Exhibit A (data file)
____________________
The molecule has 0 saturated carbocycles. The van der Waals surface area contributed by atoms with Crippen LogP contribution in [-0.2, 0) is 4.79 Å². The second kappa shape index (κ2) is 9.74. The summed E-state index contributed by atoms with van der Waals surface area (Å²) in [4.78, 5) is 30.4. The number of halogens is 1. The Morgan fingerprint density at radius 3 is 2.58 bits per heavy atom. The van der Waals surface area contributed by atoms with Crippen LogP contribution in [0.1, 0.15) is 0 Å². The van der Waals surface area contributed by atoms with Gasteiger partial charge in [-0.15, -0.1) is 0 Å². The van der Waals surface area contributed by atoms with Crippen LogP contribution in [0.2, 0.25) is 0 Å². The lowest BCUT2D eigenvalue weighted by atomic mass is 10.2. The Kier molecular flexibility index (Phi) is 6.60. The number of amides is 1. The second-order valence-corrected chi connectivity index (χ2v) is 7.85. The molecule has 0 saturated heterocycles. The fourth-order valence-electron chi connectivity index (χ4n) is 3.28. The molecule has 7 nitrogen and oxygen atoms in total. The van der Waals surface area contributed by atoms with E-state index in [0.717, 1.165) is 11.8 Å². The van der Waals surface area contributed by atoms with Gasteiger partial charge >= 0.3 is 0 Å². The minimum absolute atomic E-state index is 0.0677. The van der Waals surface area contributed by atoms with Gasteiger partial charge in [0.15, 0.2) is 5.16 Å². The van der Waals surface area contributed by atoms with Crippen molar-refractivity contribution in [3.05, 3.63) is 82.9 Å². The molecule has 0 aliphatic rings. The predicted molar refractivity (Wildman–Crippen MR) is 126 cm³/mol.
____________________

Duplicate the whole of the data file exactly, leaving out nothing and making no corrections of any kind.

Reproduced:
The molecule has 0 saturated carbocycles. The van der Waals surface area contributed by atoms with Crippen LogP contribution in [-0.2, 0) is 4.79 Å². The second kappa shape index (κ2) is 9.74. The summed E-state index contributed by atoms with van der Waals surface area (Å²) in [4.78, 5) is 30.4. The number of halogens is 1. The Morgan fingerprint density at radius 3 is 2.58 bits per heavy atom. The van der Waals surface area contributed by atoms with Crippen LogP contribution in [0.1, 0.15) is 0 Å². The van der Waals surface area contributed by atoms with Gasteiger partial charge in [-0.15, -0.1) is 0 Å². The van der Waals surface area contributed by atoms with Crippen LogP contribution in [0.2, 0.25) is 0 Å². The lowest BCUT2D eigenvalue weighted by atomic mass is 10.2. The Kier molecular flexibility index (Phi) is 6.60. The number of amides is 1. The second-order valence-corrected chi connectivity index (χ2v) is 7.85. The molecule has 0 saturated heterocycles. The fourth-order valence-electron chi connectivity index (χ4n) is 3.28. The molecule has 7 nitrogen and oxygen atoms in total. The van der Waals surface area contributed by atoms with E-state index in [0.717, 1.165) is 11.8 Å². The van der Waals surface area contributed by atoms with Gasteiger partial charge >= 0.3 is 0 Å². The minimum absolute atomic E-state index is 0.0677. The van der Waals surface area contributed by atoms with Gasteiger partial charge in [0.15, 0.2) is 5.16 Å². The van der Waals surface area contributed by atoms with Crippen molar-refractivity contribution in [3.05, 3.63) is 82.9 Å². The molecule has 0 aliphatic rings. The predicted molar refractivity (Wildman–Crippen MR) is 126 cm³/mol.